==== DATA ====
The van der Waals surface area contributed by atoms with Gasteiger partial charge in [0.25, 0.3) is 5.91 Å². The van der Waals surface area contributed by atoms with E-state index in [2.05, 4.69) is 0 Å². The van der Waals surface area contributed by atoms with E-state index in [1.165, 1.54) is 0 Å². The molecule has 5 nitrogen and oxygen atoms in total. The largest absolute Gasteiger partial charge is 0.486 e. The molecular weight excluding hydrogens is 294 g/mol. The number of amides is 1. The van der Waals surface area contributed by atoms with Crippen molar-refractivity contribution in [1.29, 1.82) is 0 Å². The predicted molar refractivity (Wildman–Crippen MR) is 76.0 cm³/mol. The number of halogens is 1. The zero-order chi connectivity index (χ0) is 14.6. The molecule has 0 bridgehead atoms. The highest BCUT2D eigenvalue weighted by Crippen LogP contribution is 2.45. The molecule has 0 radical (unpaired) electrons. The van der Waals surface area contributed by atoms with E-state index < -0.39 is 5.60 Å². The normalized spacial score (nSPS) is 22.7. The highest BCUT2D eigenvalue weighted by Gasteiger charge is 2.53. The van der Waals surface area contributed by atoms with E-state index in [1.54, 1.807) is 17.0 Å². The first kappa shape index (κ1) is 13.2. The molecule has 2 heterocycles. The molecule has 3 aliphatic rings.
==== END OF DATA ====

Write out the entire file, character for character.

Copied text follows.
The van der Waals surface area contributed by atoms with Gasteiger partial charge in [0.25, 0.3) is 5.91 Å². The van der Waals surface area contributed by atoms with E-state index in [2.05, 4.69) is 0 Å². The van der Waals surface area contributed by atoms with E-state index in [1.165, 1.54) is 0 Å². The molecule has 5 nitrogen and oxygen atoms in total. The largest absolute Gasteiger partial charge is 0.486 e. The molecular weight excluding hydrogens is 294 g/mol. The number of amides is 1. The van der Waals surface area contributed by atoms with Crippen molar-refractivity contribution in [1.29, 1.82) is 0 Å². The predicted molar refractivity (Wildman–Crippen MR) is 76.0 cm³/mol. The number of halogens is 1. The zero-order chi connectivity index (χ0) is 14.6. The molecule has 0 bridgehead atoms. The highest BCUT2D eigenvalue weighted by Crippen LogP contribution is 2.45. The molecule has 0 radical (unpaired) electrons. The van der Waals surface area contributed by atoms with E-state index < -0.39 is 5.60 Å². The normalized spacial score (nSPS) is 22.7. The highest BCUT2D eigenvalue weighted by Gasteiger charge is 2.53. The van der Waals surface area contributed by atoms with E-state index in [1.54, 1.807) is 17.0 Å². The first kappa shape index (κ1) is 13.2. The molecule has 2 heterocycles. The molecule has 3 aliphatic rings.